Almost eighteen years after the tragedy, families’ hope for finally knowing the truth is reborn. British justice is looking, from Monday, October 4, on the mysterious sinking of the Bugaled-Breizh, a French trawler which sank in less than a minute in 2004 off the coast of England, carrying its five crew members to the bottom. Since the accident, the families of the five Breton sailors believe that the trawler sank after being hooked by a military submarine. This hypothesis could never be confirmed by the French justice at the end of a very long, inconclusive procedure.
The public inquiry is scheduled until October 22 in the UK capital. During three weeks of hearings, the High Court of Justice of London will hear some forty testimonies – sailors, rescuers, maritime experts, military – to try to explain the circumstances of this tragedy. The families of the victims are also invited to speak at the opening.
On January 15, 2004, the Bugaled-Breizh (“Children of Brittany”, in Breton), a trawler from Loctudy, in Finistère, had sunk in less than a minute in rather good weather conditions, off Cornwall (south-west of England). The crew had been swept away by the bottom. The boat sank in an area where military exercises of the North Atlantic Treaty Organization (NATO) and the Royal Navy were taking place or were planned, involving submarines. Only the bodies of Patrick Gloaguen, Yves Gloaguen and Pascal Le Floch had been found – the first in the wreck during its refloating, the other two in British waters – and it is on the death of the latter two that the focus is the British survey. Georges Lemétayer and Eric Guillamet had been reported missing at sea.
“Justice” and “responsibility”
The aim of the proceedings in the United Kingdom is to clarify the causes of death, without, however, pronouncing any convictions. “London justice is devoting three weeks of hearing to this case, it will get to the bottom of things and never the hope of the families, who have never given up, has never been so great”, confided Dominique Tricaud, lawyer for the children of Georges Lemétayer.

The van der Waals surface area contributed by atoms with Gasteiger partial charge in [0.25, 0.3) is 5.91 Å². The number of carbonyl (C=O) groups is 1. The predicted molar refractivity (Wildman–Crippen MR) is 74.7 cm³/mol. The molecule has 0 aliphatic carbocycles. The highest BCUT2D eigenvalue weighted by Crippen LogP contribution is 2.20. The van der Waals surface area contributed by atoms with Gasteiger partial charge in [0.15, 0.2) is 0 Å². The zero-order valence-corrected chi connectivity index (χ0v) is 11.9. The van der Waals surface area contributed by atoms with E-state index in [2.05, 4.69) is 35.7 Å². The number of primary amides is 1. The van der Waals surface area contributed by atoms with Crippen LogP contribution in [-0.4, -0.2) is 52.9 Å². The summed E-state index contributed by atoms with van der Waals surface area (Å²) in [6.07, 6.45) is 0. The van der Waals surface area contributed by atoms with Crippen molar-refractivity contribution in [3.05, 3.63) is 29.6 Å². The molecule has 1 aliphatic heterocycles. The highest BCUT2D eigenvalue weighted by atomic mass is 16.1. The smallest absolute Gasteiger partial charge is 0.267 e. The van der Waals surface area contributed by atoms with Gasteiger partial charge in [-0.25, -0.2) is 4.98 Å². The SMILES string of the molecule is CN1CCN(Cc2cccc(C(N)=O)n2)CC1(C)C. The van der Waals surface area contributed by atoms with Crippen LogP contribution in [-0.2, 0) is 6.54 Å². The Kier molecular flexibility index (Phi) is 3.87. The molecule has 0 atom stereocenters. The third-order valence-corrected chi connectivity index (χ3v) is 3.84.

In a column published by The world, Gaspard de Monclin, lawyer for the families of the victims, denounced the lack of cooperation from the various governments involved and demanded the lifting of the secrecy surrounding NATO’s maneuvers. “The bereaved families are not crying for revenge, they are asking for justice. Bereaved families do not want to see men in prison, they expect responsibility. The bereaved families do not want the repair of an irreparable accident, they hope for the truth ”, he insisted.
A long-awaited testimony will be that, on October 12, of the former commander of the British nuclear submarine HMS Turbulent, Andrew Coles, building suspected of having played a role in the sinking. The British Ministry of Defense and the Royal Navy have denied any involvement of a British submarine.
In 2016, the French justice had definitively ended its investigation in this case, unable to decide between the hypothesis of a submarine and that, put forward ten years earlier by the French office of investigations into the events. sea, a fishing accident. Other hypotheses had been mentioned and then abandoned, such as the collision with a cargo ship.
In England, a procedure had been launched before the British justice, in Truro, in Cornwall, because of the two bodies recovered by the English. It had been postponed in 2020, due in particular to the pandemic, before being transferred to London. At a preliminary hearing in March, the judge in charge of the case, Nigel Lickley, assured him that he would lead a “Full, rigorous and fair investigation”.